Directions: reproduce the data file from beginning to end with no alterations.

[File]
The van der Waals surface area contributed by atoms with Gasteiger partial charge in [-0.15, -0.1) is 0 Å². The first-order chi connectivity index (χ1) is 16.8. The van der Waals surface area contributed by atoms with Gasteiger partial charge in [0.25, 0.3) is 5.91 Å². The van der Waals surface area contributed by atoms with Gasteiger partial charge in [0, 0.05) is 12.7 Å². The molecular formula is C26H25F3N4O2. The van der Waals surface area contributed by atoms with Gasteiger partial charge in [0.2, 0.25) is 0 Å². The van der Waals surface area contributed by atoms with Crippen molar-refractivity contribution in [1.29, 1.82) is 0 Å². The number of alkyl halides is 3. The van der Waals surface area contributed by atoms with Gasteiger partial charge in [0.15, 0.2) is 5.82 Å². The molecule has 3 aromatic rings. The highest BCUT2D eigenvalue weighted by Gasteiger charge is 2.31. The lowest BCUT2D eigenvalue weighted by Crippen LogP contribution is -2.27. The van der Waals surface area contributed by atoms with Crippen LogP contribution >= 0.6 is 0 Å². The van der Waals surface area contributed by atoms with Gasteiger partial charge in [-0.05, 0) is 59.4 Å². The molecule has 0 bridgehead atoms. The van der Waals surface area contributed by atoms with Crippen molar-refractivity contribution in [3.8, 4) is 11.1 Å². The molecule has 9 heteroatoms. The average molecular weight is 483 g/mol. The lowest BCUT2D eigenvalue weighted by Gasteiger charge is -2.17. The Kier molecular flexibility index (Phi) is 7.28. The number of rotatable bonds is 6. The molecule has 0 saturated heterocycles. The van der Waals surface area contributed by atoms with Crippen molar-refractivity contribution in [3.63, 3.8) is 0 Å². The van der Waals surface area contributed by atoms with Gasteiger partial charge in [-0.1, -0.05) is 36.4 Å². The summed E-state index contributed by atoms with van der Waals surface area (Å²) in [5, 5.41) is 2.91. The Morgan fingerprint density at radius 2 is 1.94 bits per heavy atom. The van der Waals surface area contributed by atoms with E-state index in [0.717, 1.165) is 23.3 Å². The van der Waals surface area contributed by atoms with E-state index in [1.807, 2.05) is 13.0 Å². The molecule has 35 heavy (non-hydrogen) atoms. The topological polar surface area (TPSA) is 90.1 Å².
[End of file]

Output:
The van der Waals surface area contributed by atoms with Gasteiger partial charge in [-0.15, -0.1) is 0 Å². The first-order chi connectivity index (χ1) is 16.8. The van der Waals surface area contributed by atoms with Gasteiger partial charge in [0.25, 0.3) is 5.91 Å². The van der Waals surface area contributed by atoms with Gasteiger partial charge in [0, 0.05) is 12.7 Å². The molecular formula is C26H25F3N4O2. The van der Waals surface area contributed by atoms with Gasteiger partial charge in [0.2, 0.25) is 0 Å². The van der Waals surface area contributed by atoms with Crippen molar-refractivity contribution in [1.29, 1.82) is 0 Å². The number of alkyl halides is 3. The van der Waals surface area contributed by atoms with Gasteiger partial charge in [0.15, 0.2) is 5.82 Å². The molecule has 3 aromatic rings. The highest BCUT2D eigenvalue weighted by Gasteiger charge is 2.31. The lowest BCUT2D eigenvalue weighted by Crippen LogP contribution is -2.27. The van der Waals surface area contributed by atoms with Crippen LogP contribution >= 0.6 is 0 Å². The van der Waals surface area contributed by atoms with Gasteiger partial charge in [-0.05, 0) is 59.4 Å². The molecule has 0 bridgehead atoms. The van der Waals surface area contributed by atoms with Crippen molar-refractivity contribution in [3.8, 4) is 11.1 Å². The molecule has 9 heteroatoms. The average molecular weight is 483 g/mol. The lowest BCUT2D eigenvalue weighted by Gasteiger charge is -2.17. The Kier molecular flexibility index (Phi) is 7.28. The number of rotatable bonds is 6. The molecule has 0 saturated heterocycles. The van der Waals surface area contributed by atoms with Crippen molar-refractivity contribution in [3.63, 3.8) is 0 Å². The van der Waals surface area contributed by atoms with Gasteiger partial charge in [-0.1, -0.05) is 36.4 Å². The summed E-state index contributed by atoms with van der Waals surface area (Å²) in [5, 5.41) is 2.91. The Morgan fingerprint density at radius 2 is 1.94 bits per heavy atom. The van der Waals surface area contributed by atoms with E-state index in [0.717, 1.165) is 23.3 Å². The van der Waals surface area contributed by atoms with E-state index in [1.807, 2.05) is 13.0 Å². The molecule has 35 heavy (non-hydrogen) atoms. The topological polar surface area (TPSA) is 90.1 Å².